77 relations: Albumin, Ancient Greek, Anterior chamber of eyeball, Aqueous humour, Blood, Blood vessel, Bowman's membrane, Cell (biology), Contact lens, Corneal abrasion, Corneal dystrophy, Corneal endothelium, Corneal epithelium, Corneal keratocyte, Corneal limbus, Corneal neovascularization, Corneal pachymetry, Corneal reflex, Corneal tattooing, Corneal topography, Corneal transplantation, Corneal ulcer, Cuboid, Curvature, Descemet's membrane, Diffusion, Dioptre, Dua's layer, Encyclopædia Britannica, Endothelium, Epithelium, Excimer laser, Eye, Eye disease, Eyelid, Fuchs' dystrophy, Human, Human eye, Immune privilege, Iris (anatomy), Keratitis, Keratoconus, Krukenberg's spindle, Laminin, Lamprey, LASIK, Lens (anatomy), Lens (optics), List of keratins expressed in the human integumentary system, Logarithmic spiral, ..., Long ciliary nerves, Lymph, Micrometre, Misnomer, Myelin, Nerve, Neurotrophin, Nidogen, Ophthalmic nerve, Optical power, Orthokeratology, Perlecan, Primate, Pulp (tooth), Pupil, Reflex, Refraction, Refractive index, Refractive surgery, Retina, Sclera, Stem cell, Stroma of cornea, Tears, Transparency and translucency, Trigeminal nerve, Visual system. Expand index (27 more) » « Shrink index
The albumins (formed from Latin: albumen "(egg) white; dried egg white") are a family of globular proteins, the most common of which are the serum albumins.
The Ancient Greek language includes the forms of Greek used in ancient Greece and the ancient world from around the 9th century BC to the 6th century AD.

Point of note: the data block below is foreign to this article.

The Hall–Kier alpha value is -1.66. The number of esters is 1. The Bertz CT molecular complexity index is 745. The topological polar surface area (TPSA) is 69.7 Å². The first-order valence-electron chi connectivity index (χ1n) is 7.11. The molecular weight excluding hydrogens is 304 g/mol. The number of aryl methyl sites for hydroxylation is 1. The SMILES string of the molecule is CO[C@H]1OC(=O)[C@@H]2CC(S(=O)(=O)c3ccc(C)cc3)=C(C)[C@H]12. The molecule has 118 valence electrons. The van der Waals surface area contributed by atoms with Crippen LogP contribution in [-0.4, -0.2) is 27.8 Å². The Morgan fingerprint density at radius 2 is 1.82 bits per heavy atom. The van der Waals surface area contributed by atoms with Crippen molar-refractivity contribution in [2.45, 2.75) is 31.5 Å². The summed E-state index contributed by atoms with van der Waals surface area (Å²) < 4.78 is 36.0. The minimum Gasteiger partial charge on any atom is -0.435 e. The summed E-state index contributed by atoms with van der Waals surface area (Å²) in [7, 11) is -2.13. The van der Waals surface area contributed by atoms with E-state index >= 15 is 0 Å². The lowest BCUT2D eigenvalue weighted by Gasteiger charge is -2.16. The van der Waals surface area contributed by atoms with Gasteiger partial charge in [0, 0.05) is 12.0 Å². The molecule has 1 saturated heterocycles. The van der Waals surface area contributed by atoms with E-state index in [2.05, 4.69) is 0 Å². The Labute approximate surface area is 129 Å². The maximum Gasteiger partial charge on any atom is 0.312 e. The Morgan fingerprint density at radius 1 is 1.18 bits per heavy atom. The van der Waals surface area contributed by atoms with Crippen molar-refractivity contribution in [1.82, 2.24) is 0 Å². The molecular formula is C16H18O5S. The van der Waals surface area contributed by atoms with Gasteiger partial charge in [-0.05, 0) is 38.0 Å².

The anterior chamber (AC) is the fluid-filled space inside the eye between the iris and the cornea's innermost surface, the endothelium.
The aqueous humour is a transparent, watery fluid similar to plasma, but containing low protein concentrations.
Blood is a body fluid in humans and other animals that delivers necessary substances such as nutrients and oxygen to the cells and transports metabolic waste products away from those same cells.
The blood vessels are the part of the circulatory system, and microcirculation, that transports blood throughout the human body.
The Bowman's membrane (Bowman's layer, anterior limiting lamina, anterior elastic lamina) is a smooth, acellular, nonregenerating layer, located between the superficial epithelium and the stroma in the cornea of the eye.
The cell (from Latin cella, meaning "small room") is the basic structural, functional, and biological unit of all known living organisms.
A contact lens, or simply contact, is a thin lens placed directly on the surface of the eye.
Corneal abrasion is a scratch to the surface of the cornea of the eye.
Corneal dystrophy is a group of rare hereditary disorders characterised by bilateral abnormal deposition of substances in the transparent front part of the eye called the cornea.
The corneal endothelium is a single layer of cells on the inner surface of the cornea.
The corneal epithelium (epithelium corneæ anterior layer) is made up of epithelial tissue and covers the front of the cornea.
Corneal keratocytes (corneal fibroblasts) are specialized fibroblasts residing in the stroma.